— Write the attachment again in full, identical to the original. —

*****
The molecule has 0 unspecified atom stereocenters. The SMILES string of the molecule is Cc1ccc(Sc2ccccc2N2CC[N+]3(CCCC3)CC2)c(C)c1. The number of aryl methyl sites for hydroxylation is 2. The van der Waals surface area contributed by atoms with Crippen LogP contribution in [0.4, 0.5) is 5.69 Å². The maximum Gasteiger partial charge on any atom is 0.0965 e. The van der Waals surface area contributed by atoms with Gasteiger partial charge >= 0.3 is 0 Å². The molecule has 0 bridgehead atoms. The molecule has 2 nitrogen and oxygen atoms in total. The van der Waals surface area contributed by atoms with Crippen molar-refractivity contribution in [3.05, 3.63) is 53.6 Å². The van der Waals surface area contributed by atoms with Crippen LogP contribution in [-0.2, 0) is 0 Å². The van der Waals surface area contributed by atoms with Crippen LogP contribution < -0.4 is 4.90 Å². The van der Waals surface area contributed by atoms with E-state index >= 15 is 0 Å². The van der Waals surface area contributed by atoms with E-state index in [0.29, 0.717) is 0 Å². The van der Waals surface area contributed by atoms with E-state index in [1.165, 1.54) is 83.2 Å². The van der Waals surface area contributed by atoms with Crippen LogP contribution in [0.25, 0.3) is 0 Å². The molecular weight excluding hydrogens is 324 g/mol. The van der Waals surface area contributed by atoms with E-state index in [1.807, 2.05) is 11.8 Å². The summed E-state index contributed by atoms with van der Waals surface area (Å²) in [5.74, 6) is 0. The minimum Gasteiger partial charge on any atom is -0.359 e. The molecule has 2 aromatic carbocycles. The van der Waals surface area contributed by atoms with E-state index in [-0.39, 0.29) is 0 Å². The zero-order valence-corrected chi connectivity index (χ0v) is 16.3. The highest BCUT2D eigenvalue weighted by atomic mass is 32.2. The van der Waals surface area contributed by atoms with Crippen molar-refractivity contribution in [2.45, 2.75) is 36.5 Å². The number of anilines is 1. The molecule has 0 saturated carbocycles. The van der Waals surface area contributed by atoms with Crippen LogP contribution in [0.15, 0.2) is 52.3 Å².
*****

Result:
The molecule has 0 unspecified atom stereocenters. The SMILES string of the molecule is Cc1ccc(Sc2ccccc2N2CC[N+]3(CCCC3)CC2)c(C)c1. The number of aryl methyl sites for hydroxylation is 2. The van der Waals surface area contributed by atoms with Crippen LogP contribution in [0.4, 0.5) is 5.69 Å². The maximum Gasteiger partial charge on any atom is 0.0965 e. The van der Waals surface area contributed by atoms with Gasteiger partial charge >= 0.3 is 0 Å². The molecule has 0 bridgehead atoms. The molecule has 2 nitrogen and oxygen atoms in total. The van der Waals surface area contributed by atoms with Crippen molar-refractivity contribution in [3.05, 3.63) is 53.6 Å². The van der Waals surface area contributed by atoms with Crippen LogP contribution in [-0.2, 0) is 0 Å². The van der Waals surface area contributed by atoms with Crippen LogP contribution < -0.4 is 4.90 Å². The van der Waals surface area contributed by atoms with E-state index >= 15 is 0 Å². The van der Waals surface area contributed by atoms with E-state index in [0.29, 0.717) is 0 Å². The van der Waals surface area contributed by atoms with E-state index in [1.165, 1.54) is 83.2 Å². The van der Waals surface area contributed by atoms with Crippen LogP contribution in [0.25, 0.3) is 0 Å². The molecular weight excluding hydrogens is 324 g/mol. The van der Waals surface area contributed by atoms with E-state index in [1.807, 2.05) is 11.8 Å². The summed E-state index contributed by atoms with van der Waals surface area (Å²) in [5.74, 6) is 0. The minimum Gasteiger partial charge on any atom is -0.359 e. The molecule has 2 aromatic carbocycles. The van der Waals surface area contributed by atoms with E-state index in [-0.39, 0.29) is 0 Å². The zero-order valence-corrected chi connectivity index (χ0v) is 16.3. The highest BCUT2D eigenvalue weighted by atomic mass is 32.2. The van der Waals surface area contributed by atoms with Crippen molar-refractivity contribution in [2.45, 2.75) is 36.5 Å². The number of anilines is 1. The molecule has 0 saturated carbocycles. The van der Waals surface area contributed by atoms with Crippen LogP contribution in [0.15, 0.2) is 52.3 Å².